For Theresa May, striking a Brexit deal could mean losing the DUP and cabinet Brexiteers

The Prime Minister is no closer to a solution to the Irish border backstop that will not disappoint either her parliamentary allies or Tory Leavers.

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Downing Street talks as if a Brexit deal has never been closer, yet agreement on Ireland – the most significant obstacle left – is as far away as it has ever been.

Still stubbornly unresolved is the question of the backstop, the legal mechanism that will effectively keep Northern Ireland in the customs union and in regulatory alignment with the EU in order to prevent a hard border, unless and until a trade deal or another agreed solution does. There can be no deal without it.

For Theresa May, this EU insurance policy creates manifold problems. A trade deal that would preclude the need for new infrastructure on the border does not exist, and nor do the bits of technology that Brexiteers insist could. The arrangement would be as good as permanent – anathema to Tory Brexiteers. It would also divide Northern Ireland from the rest of the UK – anathema to the Prime Minister’s allies in the DUP.

Helpfully, Brussels has signalled its willingness to accept an all-UK customs union as a backstop, which would largely obviate the need for specific arrangements for Northern Ireland. But “largely” isn’t the same as “entirely” – a customs union wouldn’t in of itself prevent a hardening of the border. As such, the EU says that there will have to be a separate backstop for Northern Ireland alone. The British government hopes measures in a UK-wide customs backstop that apply only to Northern Ireland could do the same job.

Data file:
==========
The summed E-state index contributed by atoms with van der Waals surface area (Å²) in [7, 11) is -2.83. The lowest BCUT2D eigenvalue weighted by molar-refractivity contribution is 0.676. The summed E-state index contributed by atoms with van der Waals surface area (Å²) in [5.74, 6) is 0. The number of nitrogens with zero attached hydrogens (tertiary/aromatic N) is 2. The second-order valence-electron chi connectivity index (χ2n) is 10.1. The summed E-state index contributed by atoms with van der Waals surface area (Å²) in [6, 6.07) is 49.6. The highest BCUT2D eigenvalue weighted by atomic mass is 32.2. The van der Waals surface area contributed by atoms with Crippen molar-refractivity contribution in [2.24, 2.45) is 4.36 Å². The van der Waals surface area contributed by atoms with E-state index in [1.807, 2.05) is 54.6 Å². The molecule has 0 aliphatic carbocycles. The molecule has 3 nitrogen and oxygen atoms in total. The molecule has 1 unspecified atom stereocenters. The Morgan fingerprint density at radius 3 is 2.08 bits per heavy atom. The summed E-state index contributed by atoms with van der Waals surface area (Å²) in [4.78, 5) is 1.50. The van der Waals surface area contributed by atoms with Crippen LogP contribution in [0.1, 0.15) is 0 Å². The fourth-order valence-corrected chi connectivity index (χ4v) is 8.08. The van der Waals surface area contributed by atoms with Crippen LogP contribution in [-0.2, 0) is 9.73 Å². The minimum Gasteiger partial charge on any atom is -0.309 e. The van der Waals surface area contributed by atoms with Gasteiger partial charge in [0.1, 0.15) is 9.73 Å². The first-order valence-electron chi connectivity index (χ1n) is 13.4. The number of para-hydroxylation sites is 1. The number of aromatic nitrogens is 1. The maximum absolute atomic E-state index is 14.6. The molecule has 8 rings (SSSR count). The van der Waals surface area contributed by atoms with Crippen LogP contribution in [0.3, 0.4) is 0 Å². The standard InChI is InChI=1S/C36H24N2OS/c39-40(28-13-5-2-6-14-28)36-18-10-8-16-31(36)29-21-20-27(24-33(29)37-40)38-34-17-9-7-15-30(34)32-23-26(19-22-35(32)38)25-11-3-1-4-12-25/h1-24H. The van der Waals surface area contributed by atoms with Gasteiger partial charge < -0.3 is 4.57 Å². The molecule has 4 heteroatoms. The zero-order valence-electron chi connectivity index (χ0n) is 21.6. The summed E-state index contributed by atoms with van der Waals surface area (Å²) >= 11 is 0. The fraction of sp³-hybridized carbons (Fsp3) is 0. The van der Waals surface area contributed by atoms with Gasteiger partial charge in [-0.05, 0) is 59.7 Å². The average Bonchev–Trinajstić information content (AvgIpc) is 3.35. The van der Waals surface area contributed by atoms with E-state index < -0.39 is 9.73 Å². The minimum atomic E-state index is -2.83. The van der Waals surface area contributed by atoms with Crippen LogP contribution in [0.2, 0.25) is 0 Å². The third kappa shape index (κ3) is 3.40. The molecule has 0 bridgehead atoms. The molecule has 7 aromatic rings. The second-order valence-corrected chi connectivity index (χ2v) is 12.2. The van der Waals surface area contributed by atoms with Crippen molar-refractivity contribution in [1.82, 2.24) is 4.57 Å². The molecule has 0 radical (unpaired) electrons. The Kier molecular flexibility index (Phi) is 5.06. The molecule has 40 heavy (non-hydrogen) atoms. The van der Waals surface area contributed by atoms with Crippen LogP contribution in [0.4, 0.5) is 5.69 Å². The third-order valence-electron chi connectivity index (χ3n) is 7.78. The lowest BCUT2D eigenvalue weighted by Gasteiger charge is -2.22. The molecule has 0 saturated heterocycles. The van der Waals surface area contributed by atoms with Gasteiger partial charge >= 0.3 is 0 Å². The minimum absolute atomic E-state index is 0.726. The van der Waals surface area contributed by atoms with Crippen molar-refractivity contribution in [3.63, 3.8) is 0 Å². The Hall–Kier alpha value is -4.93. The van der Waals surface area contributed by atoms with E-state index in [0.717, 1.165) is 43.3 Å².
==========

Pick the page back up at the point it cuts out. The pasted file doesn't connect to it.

But the enthusiasm with which the likes of Dominic Raab advertise their desire to insert a break clause or time limit into the backstop agreement – rendering it useless – only strengthens both the European Commission and Dublin’s insistence than there must be a backstop for Northern Ireland alone. Leo Varadkar, the Taoiseach, told Theresa May this morning that Ireland would be willing to consider some sort of mechanism for ending the UK-wide customs union provided for by the backstop, but stressed it would never accept a mechanism that could be triggered unilaterally by Britain.

The net result of all of this is that whatever deal May strikes will alienate either Tory Brexiteers, who want a time limit or the ability to cut loose, or the DUP, who, like said Tories, do not want a backstop that only applies to Northern Ireland. Nor, I am told, will the latter accept two solutions proposed this weekend.

As much as they have been spun to the contrary, both a UK-wide backstop with regulatory “bolt-ons” for Northern Ireland, and new regulatory checks that take place in the marketplace and not at the border would violate the unionist red line that the government keep trying to trick them into forgetting about. (“The tactic of expecting a different outcome through repetition falls into the casual definition of madness,” is how a DUP source described the government’s tactics to me recently.)

Given that May has accepted the need for a backstop as the price for a deal, it is likely that she will have to lose either the DUP or her Brexit Secretary, among other cabinet Brexiteers – and quite possibly both. That will be the subtext of any choice she makes on accepting whatever backstop fudge negotiations in Brussels eventually delivers.

Patrick Maguire is the New Statesman's political correspondent.